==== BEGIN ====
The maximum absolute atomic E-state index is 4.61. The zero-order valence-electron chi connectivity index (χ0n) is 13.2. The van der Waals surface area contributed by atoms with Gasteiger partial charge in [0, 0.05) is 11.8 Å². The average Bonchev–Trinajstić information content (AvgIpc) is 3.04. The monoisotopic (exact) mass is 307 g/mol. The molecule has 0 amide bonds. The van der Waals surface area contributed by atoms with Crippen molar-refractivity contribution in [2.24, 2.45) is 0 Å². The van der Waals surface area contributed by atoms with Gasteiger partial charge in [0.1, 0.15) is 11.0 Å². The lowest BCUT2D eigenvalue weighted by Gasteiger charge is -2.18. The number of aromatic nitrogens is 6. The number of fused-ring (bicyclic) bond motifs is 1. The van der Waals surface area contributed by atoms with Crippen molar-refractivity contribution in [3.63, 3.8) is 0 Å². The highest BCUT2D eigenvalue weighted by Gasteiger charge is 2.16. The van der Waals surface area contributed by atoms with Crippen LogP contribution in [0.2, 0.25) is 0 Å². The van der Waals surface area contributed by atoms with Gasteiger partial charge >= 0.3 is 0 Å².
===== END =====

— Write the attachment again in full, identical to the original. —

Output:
The maximum absolute atomic E-state index is 4.61. The zero-order valence-electron chi connectivity index (χ0n) is 13.2. The van der Waals surface area contributed by atoms with Gasteiger partial charge in [0, 0.05) is 11.8 Å². The average Bonchev–Trinajstić information content (AvgIpc) is 3.04. The monoisotopic (exact) mass is 307 g/mol. The molecule has 0 amide bonds. The van der Waals surface area contributed by atoms with Crippen molar-refractivity contribution in [2.24, 2.45) is 0 Å². The van der Waals surface area contributed by atoms with Gasteiger partial charge in [0.1, 0.15) is 11.0 Å². The lowest BCUT2D eigenvalue weighted by Gasteiger charge is -2.18. The number of aromatic nitrogens is 6. The number of fused-ring (bicyclic) bond motifs is 1. The van der Waals surface area contributed by atoms with Crippen molar-refractivity contribution in [3.63, 3.8) is 0 Å². The highest BCUT2D eigenvalue weighted by Gasteiger charge is 2.16. The van der Waals surface area contributed by atoms with Crippen LogP contribution in [0.2, 0.25) is 0 Å². The van der Waals surface area contributed by atoms with Gasteiger partial charge >= 0.3 is 0 Å².